Rep. Paul Thissen Sends Letter to Speaker Daudt Requesting Ongoing Funding of Unemployment Insurance

Just one day prior to the start of this year’s legislative session, House Democratic Minority Leader Paul Thissen sent a letter to Speaker of the House Kurt Daudt regarding extending unemployment benefits to those who have been laid off from jobs in the Iron Range.  Iron Range issues are typically politically charged, but extending unemployment benefits to former employees of Minnesota’s mining industry has seen some widespread bipartisan support, Thissen notes in the letter.

Thissen is calling for action on day one of the legislative session, and offers two ways the parties can work together to do this. The first proposal includes a “one-time credit of $272 million.” Thissen argues that this credit would mean that employers will not face higher taxes and premiums in times of economic downturns.

The second proposal is that the DFL and GOP can work together on DEED’s “long view proposal” that gives employers “ongoing credits if the UI Trust Fund [Unemployment Insurance Trust Fund] reaches  4% above the Average High Cost Multiple of 1.0 starting in 2017.” Thissen claims this proposal also has bi-partisan support.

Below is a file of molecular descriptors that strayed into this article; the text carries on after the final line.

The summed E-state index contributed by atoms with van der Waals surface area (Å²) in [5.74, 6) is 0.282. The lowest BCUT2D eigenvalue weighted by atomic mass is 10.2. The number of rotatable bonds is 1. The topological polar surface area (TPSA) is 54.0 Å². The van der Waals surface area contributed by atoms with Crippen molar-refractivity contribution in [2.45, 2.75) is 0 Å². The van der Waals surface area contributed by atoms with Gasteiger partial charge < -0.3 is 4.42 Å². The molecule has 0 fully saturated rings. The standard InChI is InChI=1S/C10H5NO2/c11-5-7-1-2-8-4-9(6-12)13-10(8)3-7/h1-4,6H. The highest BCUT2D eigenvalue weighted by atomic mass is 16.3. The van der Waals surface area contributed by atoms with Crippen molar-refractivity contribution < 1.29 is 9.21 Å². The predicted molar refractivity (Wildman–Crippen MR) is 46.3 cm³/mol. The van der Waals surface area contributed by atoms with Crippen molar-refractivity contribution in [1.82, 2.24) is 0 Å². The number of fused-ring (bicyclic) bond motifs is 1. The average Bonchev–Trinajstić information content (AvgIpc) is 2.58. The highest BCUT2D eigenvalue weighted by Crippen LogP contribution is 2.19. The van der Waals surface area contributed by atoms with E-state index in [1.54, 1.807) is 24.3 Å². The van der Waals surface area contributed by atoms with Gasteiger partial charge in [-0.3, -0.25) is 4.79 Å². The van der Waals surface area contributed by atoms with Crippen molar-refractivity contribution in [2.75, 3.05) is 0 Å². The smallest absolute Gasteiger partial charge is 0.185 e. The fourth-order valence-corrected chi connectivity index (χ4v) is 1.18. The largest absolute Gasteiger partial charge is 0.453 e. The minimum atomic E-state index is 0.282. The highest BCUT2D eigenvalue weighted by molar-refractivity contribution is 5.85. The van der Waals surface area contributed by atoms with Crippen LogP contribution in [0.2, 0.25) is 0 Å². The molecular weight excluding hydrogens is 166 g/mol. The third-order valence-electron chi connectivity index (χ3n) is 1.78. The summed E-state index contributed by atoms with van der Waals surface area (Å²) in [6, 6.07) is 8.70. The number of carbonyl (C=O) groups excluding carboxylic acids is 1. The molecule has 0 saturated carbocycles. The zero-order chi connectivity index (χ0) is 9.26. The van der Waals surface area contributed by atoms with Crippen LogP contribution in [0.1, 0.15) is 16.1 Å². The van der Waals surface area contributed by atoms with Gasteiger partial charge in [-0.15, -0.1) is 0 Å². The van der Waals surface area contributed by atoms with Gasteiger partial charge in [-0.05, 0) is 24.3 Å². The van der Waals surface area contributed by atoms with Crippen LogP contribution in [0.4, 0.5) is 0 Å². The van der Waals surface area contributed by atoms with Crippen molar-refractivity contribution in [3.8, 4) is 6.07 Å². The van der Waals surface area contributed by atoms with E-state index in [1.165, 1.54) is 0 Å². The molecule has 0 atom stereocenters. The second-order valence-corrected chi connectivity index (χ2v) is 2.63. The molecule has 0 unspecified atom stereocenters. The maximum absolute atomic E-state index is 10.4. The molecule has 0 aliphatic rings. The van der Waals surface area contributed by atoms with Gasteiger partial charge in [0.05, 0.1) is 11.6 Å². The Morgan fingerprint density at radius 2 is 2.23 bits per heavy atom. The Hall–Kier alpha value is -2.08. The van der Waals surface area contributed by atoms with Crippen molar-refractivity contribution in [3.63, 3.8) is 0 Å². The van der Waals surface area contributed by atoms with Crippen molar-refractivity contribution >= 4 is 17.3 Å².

Representative Bob Gunther (District 23A), Chairman of the Greater Minnesota Economic and Workforce Development Policy Committee tells Alpha News that “Minnesota has extended unemployment more times than any other state.” He added that the federal government’s failure to hold China accountable for their trade of steel and other products has hurt greater Minnesota employers, costing companies jobs and money.

Thissen’s letter references bipartisan efforts in 2013 to pass similar bills, and offers his hopes that Speaker Daudt will make good on his promise “that the legislature ought to move forward on the items that we can agree upon.” Thissen finishes the letter by stating, “I am confident that we can work together to pass an uncontroversial bill that extends UI benefits for workers and their families in northeastern Minnesota.”

It is uncertain whether a comprehensive bill will be passed by both legislative bodies to extend unemployment insurance benefits for laid off iron range workers.  But one thing is certain, any bill costing the state $272 million will likely fan the flames of controversy. To stay up to date on the issue, make sure to subscribe to Alpha News.

Majority Leader Thissen’s letter can be viewed here.

Blake Kraussel